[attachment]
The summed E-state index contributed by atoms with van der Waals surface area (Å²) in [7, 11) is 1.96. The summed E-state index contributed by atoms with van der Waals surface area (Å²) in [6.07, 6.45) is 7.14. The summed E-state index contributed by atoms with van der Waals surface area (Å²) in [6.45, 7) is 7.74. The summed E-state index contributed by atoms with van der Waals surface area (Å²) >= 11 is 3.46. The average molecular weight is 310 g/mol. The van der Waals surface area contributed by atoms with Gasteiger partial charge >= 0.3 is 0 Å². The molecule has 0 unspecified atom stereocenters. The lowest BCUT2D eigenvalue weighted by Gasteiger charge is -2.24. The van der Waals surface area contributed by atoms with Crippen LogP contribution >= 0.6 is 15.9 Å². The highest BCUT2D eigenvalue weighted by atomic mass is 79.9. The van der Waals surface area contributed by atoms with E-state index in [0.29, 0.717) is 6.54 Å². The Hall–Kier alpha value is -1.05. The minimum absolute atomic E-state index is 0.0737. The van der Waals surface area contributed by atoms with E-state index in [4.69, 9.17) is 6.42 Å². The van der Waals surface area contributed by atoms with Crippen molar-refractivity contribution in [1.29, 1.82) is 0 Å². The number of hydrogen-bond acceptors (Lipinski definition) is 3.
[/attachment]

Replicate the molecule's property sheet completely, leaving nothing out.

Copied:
The summed E-state index contributed by atoms with van der Waals surface area (Å²) in [7, 11) is 1.96. The summed E-state index contributed by atoms with van der Waals surface area (Å²) in [6.07, 6.45) is 7.14. The summed E-state index contributed by atoms with van der Waals surface area (Å²) in [6.45, 7) is 7.74. The summed E-state index contributed by atoms with van der Waals surface area (Å²) >= 11 is 3.46. The average molecular weight is 310 g/mol. The van der Waals surface area contributed by atoms with Gasteiger partial charge >= 0.3 is 0 Å². The molecule has 0 unspecified atom stereocenters. The lowest BCUT2D eigenvalue weighted by Gasteiger charge is -2.24. The van der Waals surface area contributed by atoms with Crippen LogP contribution >= 0.6 is 15.9 Å². The highest BCUT2D eigenvalue weighted by atomic mass is 79.9. The van der Waals surface area contributed by atoms with E-state index in [0.29, 0.717) is 6.54 Å². The Hall–Kier alpha value is -1.05. The minimum absolute atomic E-state index is 0.0737. The van der Waals surface area contributed by atoms with E-state index in [4.69, 9.17) is 6.42 Å². The van der Waals surface area contributed by atoms with Crippen molar-refractivity contribution in [1.29, 1.82) is 0 Å². The number of hydrogen-bond acceptors (Lipinski definition) is 3.